In some stunning news, participants in a study to test the function of a robotic prosthetic arm were unhappy with the results because it was 'too easy.'
University of Central Florida researchers had designed the arm to give people in wheelchairs more independence, but participants preferred the manual mode, which requires them to think several steps ahead and either physically type in instructions or verbally direct the arm with a series of precise commands.
"If we're too challenged, we get angry and frustrated. But if we aren't challenged enough, we get bored," said John Bricout.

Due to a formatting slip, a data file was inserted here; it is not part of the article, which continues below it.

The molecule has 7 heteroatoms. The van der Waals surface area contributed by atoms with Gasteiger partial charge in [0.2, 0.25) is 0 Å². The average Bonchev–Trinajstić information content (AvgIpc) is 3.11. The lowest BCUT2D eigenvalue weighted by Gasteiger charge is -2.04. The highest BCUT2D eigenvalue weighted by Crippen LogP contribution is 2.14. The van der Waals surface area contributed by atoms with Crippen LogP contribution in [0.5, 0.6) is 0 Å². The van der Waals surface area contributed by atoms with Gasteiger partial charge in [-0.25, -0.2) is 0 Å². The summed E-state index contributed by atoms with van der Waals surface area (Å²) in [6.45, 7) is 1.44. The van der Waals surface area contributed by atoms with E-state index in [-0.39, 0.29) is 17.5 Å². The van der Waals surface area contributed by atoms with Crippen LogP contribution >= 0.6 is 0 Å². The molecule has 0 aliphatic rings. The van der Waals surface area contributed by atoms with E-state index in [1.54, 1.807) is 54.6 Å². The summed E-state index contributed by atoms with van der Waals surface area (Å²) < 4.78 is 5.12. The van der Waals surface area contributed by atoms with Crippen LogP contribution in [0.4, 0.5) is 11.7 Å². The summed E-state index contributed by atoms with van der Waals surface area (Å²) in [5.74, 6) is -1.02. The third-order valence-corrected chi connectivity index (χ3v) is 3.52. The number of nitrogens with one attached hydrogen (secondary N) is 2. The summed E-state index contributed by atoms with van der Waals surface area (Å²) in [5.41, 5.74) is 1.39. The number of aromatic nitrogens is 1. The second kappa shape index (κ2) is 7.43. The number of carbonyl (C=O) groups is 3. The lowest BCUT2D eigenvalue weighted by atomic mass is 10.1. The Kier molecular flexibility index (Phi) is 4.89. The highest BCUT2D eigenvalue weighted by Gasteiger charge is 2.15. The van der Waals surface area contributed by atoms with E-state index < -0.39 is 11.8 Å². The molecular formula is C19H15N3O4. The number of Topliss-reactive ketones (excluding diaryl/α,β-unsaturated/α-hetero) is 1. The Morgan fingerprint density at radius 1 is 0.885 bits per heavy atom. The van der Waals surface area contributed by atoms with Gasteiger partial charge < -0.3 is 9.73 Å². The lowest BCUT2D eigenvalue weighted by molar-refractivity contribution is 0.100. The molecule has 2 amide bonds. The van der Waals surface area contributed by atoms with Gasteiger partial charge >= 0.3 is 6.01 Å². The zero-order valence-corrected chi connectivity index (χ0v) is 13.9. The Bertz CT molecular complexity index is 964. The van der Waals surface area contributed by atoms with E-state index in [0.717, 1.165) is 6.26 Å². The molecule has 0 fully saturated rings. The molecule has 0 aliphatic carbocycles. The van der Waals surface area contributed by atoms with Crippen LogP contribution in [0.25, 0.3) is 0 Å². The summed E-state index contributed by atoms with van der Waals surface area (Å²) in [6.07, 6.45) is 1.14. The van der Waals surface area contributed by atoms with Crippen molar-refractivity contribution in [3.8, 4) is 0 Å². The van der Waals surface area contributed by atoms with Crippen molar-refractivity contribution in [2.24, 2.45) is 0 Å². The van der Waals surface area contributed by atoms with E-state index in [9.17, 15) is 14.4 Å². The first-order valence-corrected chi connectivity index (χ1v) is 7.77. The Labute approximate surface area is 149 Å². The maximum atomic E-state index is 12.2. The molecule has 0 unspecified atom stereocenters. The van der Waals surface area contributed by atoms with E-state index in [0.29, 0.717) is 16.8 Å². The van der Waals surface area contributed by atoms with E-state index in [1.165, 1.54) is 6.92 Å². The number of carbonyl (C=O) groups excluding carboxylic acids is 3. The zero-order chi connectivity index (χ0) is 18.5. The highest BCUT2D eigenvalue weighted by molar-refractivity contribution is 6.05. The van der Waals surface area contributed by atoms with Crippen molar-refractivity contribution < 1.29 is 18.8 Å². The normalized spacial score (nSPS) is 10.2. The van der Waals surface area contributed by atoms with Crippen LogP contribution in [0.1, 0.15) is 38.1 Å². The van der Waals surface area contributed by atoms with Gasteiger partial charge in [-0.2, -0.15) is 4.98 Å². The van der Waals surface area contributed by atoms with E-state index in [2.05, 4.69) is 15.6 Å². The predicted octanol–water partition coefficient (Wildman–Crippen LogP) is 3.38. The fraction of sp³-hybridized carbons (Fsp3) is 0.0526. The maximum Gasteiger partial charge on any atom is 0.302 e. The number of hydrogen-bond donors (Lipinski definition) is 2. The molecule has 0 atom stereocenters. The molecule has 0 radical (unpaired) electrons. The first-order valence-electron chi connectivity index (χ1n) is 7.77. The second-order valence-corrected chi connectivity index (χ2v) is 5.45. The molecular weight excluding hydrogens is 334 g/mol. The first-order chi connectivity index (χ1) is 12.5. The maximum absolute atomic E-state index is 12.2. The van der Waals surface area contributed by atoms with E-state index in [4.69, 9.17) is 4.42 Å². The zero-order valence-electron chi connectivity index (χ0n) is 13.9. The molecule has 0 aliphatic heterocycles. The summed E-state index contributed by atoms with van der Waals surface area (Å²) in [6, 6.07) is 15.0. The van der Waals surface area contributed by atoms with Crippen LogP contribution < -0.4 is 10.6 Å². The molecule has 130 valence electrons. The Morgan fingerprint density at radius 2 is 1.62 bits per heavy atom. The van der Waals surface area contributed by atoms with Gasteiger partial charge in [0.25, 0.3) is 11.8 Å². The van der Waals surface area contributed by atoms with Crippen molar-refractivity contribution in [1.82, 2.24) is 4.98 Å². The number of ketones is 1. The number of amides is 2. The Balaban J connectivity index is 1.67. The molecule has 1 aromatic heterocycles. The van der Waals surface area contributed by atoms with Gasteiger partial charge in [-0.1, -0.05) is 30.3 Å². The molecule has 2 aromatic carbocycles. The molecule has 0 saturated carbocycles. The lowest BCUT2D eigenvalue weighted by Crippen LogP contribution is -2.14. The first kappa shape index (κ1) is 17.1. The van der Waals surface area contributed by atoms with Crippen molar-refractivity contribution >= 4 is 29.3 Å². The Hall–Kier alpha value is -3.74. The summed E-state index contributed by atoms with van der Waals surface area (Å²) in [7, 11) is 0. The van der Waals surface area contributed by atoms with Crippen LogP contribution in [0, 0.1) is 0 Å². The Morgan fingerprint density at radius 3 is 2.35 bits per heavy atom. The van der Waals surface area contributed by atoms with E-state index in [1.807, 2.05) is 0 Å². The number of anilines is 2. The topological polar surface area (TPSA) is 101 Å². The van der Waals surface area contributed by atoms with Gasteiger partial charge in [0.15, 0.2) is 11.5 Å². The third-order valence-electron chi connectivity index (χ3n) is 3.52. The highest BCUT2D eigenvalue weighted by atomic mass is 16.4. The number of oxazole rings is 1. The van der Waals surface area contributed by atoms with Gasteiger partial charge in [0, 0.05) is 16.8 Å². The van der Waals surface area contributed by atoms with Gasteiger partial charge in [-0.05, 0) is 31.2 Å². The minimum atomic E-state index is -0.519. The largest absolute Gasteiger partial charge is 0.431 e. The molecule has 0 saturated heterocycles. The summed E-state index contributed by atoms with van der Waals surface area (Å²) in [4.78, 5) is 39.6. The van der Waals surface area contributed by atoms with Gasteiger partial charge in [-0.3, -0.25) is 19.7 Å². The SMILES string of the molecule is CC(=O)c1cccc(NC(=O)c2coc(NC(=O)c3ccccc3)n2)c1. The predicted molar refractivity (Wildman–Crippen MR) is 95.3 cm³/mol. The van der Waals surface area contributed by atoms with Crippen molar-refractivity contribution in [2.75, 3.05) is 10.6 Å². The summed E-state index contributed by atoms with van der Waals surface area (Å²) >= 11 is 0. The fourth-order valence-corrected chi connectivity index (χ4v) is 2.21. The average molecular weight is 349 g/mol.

The computer program is based on how the human eye sees. A touch screen, computer mouse, joystick or voice command sends the arm into action. Then sensors mounted on the arm see an object, gather information and relay it to the computer, which completes the calculations necessary to move the arm and retrieve the object.
Assistant Professor Aman Behal said that the key was to produce a hybrid model that could be used in a customized manner according to the individual's ease.
"You have no idea what it is like to want to do something as simple as scratching your nose and have to rely on someone else to do it for you," said Bob Melia, a quadriplegic who advised the UCF team.
"I see this device as someday giving people more freedom to do a lot more things, from getting their own bowl of cereal in the morning to scratching their nose anytime they want."